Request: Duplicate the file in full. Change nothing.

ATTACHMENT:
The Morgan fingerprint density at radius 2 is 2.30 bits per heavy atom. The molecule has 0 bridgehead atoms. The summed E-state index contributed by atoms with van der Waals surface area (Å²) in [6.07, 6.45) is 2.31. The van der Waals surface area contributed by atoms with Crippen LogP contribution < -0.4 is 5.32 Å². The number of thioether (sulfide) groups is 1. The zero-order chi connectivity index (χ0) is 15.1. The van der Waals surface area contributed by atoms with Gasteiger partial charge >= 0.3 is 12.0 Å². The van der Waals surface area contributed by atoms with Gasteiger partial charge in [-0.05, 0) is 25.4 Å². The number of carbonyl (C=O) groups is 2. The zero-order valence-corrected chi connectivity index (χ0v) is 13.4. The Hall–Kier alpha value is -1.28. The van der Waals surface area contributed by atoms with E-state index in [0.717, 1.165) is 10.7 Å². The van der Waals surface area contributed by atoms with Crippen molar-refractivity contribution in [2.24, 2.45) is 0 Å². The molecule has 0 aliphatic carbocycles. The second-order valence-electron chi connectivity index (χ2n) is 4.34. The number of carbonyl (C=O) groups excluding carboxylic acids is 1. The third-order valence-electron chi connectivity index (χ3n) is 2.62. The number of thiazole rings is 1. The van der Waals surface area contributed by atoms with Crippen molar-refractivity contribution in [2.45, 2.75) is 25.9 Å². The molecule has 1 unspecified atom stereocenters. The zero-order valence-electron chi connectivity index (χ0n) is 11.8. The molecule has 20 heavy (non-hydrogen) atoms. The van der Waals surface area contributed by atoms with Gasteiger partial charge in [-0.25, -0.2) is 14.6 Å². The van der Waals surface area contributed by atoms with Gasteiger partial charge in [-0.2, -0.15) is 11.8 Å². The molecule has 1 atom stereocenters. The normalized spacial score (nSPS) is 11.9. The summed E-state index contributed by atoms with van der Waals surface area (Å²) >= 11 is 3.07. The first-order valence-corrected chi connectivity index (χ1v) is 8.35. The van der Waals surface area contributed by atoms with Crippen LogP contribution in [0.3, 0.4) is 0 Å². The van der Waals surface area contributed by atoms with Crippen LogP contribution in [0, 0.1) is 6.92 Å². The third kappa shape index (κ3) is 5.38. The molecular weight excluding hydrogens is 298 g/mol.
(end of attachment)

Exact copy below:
The Morgan fingerprint density at radius 2 is 2.30 bits per heavy atom. The molecule has 0 bridgehead atoms. The summed E-state index contributed by atoms with van der Waals surface area (Å²) in [6.07, 6.45) is 2.31. The van der Waals surface area contributed by atoms with Crippen LogP contribution < -0.4 is 5.32 Å². The number of thioether (sulfide) groups is 1. The zero-order chi connectivity index (χ0) is 15.1. The van der Waals surface area contributed by atoms with Gasteiger partial charge >= 0.3 is 12.0 Å². The van der Waals surface area contributed by atoms with Gasteiger partial charge in [-0.05, 0) is 25.4 Å². The number of carbonyl (C=O) groups is 2. The zero-order valence-corrected chi connectivity index (χ0v) is 13.4. The Hall–Kier alpha value is -1.28. The van der Waals surface area contributed by atoms with E-state index in [0.717, 1.165) is 10.7 Å². The van der Waals surface area contributed by atoms with Crippen molar-refractivity contribution in [2.24, 2.45) is 0 Å². The molecule has 0 aliphatic carbocycles. The second-order valence-electron chi connectivity index (χ2n) is 4.34. The number of carbonyl (C=O) groups excluding carboxylic acids is 1. The third-order valence-electron chi connectivity index (χ3n) is 2.62. The number of thiazole rings is 1. The van der Waals surface area contributed by atoms with Crippen molar-refractivity contribution in [2.45, 2.75) is 25.9 Å². The molecule has 1 unspecified atom stereocenters. The zero-order valence-electron chi connectivity index (χ0n) is 11.8. The molecule has 20 heavy (non-hydrogen) atoms. The van der Waals surface area contributed by atoms with Gasteiger partial charge in [-0.25, -0.2) is 14.6 Å². The van der Waals surface area contributed by atoms with Gasteiger partial charge in [-0.2, -0.15) is 11.8 Å². The molecule has 1 atom stereocenters. The normalized spacial score (nSPS) is 11.9. The summed E-state index contributed by atoms with van der Waals surface area (Å²) >= 11 is 3.07. The first-order valence-corrected chi connectivity index (χ1v) is 8.35. The van der Waals surface area contributed by atoms with Crippen LogP contribution in [0.3, 0.4) is 0 Å². The van der Waals surface area contributed by atoms with Crippen LogP contribution in [0, 0.1) is 6.92 Å². The third kappa shape index (κ3) is 5.38. The molecular weight excluding hydrogens is 298 g/mol.